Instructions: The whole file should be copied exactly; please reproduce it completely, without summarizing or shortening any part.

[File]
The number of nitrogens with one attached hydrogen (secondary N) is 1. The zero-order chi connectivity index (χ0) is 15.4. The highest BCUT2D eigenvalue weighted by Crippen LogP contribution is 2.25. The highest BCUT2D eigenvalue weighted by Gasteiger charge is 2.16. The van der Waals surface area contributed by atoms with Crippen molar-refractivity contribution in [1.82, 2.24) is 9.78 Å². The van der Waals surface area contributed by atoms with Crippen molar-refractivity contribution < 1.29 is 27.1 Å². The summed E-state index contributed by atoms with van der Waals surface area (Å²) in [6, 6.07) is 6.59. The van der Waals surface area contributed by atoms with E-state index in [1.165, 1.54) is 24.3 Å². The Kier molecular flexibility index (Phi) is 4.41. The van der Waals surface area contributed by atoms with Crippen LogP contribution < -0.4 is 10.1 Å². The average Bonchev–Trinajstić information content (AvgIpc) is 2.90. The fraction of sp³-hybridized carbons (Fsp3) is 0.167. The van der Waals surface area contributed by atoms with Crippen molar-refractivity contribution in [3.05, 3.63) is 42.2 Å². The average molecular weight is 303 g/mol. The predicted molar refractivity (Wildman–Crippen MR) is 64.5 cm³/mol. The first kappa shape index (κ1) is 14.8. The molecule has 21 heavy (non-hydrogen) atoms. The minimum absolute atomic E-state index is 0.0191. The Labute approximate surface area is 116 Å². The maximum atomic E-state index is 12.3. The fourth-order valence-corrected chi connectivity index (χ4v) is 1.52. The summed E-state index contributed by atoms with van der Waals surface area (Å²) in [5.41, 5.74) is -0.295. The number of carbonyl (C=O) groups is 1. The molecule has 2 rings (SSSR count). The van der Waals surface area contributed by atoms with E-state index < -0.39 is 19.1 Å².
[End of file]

The number of nitrogens with one attached hydrogen (secondary N) is 1. The zero-order chi connectivity index (χ0) is 15.4. The highest BCUT2D eigenvalue weighted by Crippen LogP contribution is 2.25. The highest BCUT2D eigenvalue weighted by Gasteiger charge is 2.16. The van der Waals surface area contributed by atoms with Crippen molar-refractivity contribution in [1.82, 2.24) is 9.78 Å². The van der Waals surface area contributed by atoms with Crippen molar-refractivity contribution < 1.29 is 27.1 Å². The summed E-state index contributed by atoms with van der Waals surface area (Å²) in [6, 6.07) is 6.59. The van der Waals surface area contributed by atoms with E-state index in [1.165, 1.54) is 24.3 Å². The Kier molecular flexibility index (Phi) is 4.41. The van der Waals surface area contributed by atoms with Crippen LogP contribution < -0.4 is 10.1 Å². The average Bonchev–Trinajstić information content (AvgIpc) is 2.90. The fraction of sp³-hybridized carbons (Fsp3) is 0.167. The van der Waals surface area contributed by atoms with Crippen molar-refractivity contribution in [3.05, 3.63) is 42.2 Å². The average molecular weight is 303 g/mol. The predicted molar refractivity (Wildman–Crippen MR) is 64.5 cm³/mol. The first kappa shape index (κ1) is 14.8. The molecule has 21 heavy (non-hydrogen) atoms. The minimum absolute atomic E-state index is 0.0191. The Labute approximate surface area is 116 Å². The maximum atomic E-state index is 12.3. The fourth-order valence-corrected chi connectivity index (χ4v) is 1.52. The summed E-state index contributed by atoms with van der Waals surface area (Å²) in [5.41, 5.74) is -0.295. The number of carbonyl (C=O) groups is 1. The molecule has 2 rings (SSSR count). The van der Waals surface area contributed by atoms with E-state index < -0.39 is 19.1 Å².